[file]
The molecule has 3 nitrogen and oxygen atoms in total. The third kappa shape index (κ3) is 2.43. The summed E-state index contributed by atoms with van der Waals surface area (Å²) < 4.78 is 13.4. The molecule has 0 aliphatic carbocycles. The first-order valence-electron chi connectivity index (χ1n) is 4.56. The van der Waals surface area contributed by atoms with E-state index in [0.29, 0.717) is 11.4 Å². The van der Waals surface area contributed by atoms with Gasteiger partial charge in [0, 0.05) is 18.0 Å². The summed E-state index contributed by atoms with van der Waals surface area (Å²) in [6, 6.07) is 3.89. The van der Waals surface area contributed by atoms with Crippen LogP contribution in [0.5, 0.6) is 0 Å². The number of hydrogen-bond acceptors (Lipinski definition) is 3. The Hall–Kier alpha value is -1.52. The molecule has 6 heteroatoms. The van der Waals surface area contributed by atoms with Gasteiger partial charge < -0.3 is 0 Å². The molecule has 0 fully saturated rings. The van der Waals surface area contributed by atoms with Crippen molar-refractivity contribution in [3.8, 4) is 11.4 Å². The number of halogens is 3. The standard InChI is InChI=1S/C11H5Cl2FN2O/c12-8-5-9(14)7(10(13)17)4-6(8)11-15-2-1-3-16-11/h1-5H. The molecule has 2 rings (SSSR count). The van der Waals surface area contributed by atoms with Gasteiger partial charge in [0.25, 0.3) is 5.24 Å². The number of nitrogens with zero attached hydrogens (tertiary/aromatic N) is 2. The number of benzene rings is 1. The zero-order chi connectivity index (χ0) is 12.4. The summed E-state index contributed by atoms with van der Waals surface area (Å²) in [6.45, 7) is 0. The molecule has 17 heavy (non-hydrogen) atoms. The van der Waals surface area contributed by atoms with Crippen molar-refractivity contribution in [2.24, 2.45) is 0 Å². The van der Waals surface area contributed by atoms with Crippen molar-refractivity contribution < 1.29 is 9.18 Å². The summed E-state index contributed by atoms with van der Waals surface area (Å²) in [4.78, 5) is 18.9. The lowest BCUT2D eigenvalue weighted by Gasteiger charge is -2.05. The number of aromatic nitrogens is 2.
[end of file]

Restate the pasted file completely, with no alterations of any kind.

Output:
The molecule has 3 nitrogen and oxygen atoms in total. The third kappa shape index (κ3) is 2.43. The summed E-state index contributed by atoms with van der Waals surface area (Å²) < 4.78 is 13.4. The molecule has 0 aliphatic carbocycles. The first-order valence-electron chi connectivity index (χ1n) is 4.56. The van der Waals surface area contributed by atoms with E-state index in [0.29, 0.717) is 11.4 Å². The van der Waals surface area contributed by atoms with Gasteiger partial charge in [0, 0.05) is 18.0 Å². The summed E-state index contributed by atoms with van der Waals surface area (Å²) in [6, 6.07) is 3.89. The van der Waals surface area contributed by atoms with Crippen LogP contribution in [0.5, 0.6) is 0 Å². The number of hydrogen-bond acceptors (Lipinski definition) is 3. The Hall–Kier alpha value is -1.52. The molecule has 6 heteroatoms. The van der Waals surface area contributed by atoms with Gasteiger partial charge < -0.3 is 0 Å². The molecule has 0 fully saturated rings. The van der Waals surface area contributed by atoms with Crippen molar-refractivity contribution in [3.8, 4) is 11.4 Å². The number of halogens is 3. The standard InChI is InChI=1S/C11H5Cl2FN2O/c12-8-5-9(14)7(10(13)17)4-6(8)11-15-2-1-3-16-11/h1-5H. The molecule has 2 rings (SSSR count). The van der Waals surface area contributed by atoms with Gasteiger partial charge in [0.25, 0.3) is 5.24 Å². The number of nitrogens with zero attached hydrogens (tertiary/aromatic N) is 2. The number of benzene rings is 1. The zero-order chi connectivity index (χ0) is 12.4. The summed E-state index contributed by atoms with van der Waals surface area (Å²) in [6.45, 7) is 0. The molecule has 17 heavy (non-hydrogen) atoms. The van der Waals surface area contributed by atoms with Crippen molar-refractivity contribution in [2.24, 2.45) is 0 Å². The van der Waals surface area contributed by atoms with Crippen molar-refractivity contribution < 1.29 is 9.18 Å². The summed E-state index contributed by atoms with van der Waals surface area (Å²) in [4.78, 5) is 18.9. The lowest BCUT2D eigenvalue weighted by Gasteiger charge is -2.05. The number of aromatic nitrogens is 2.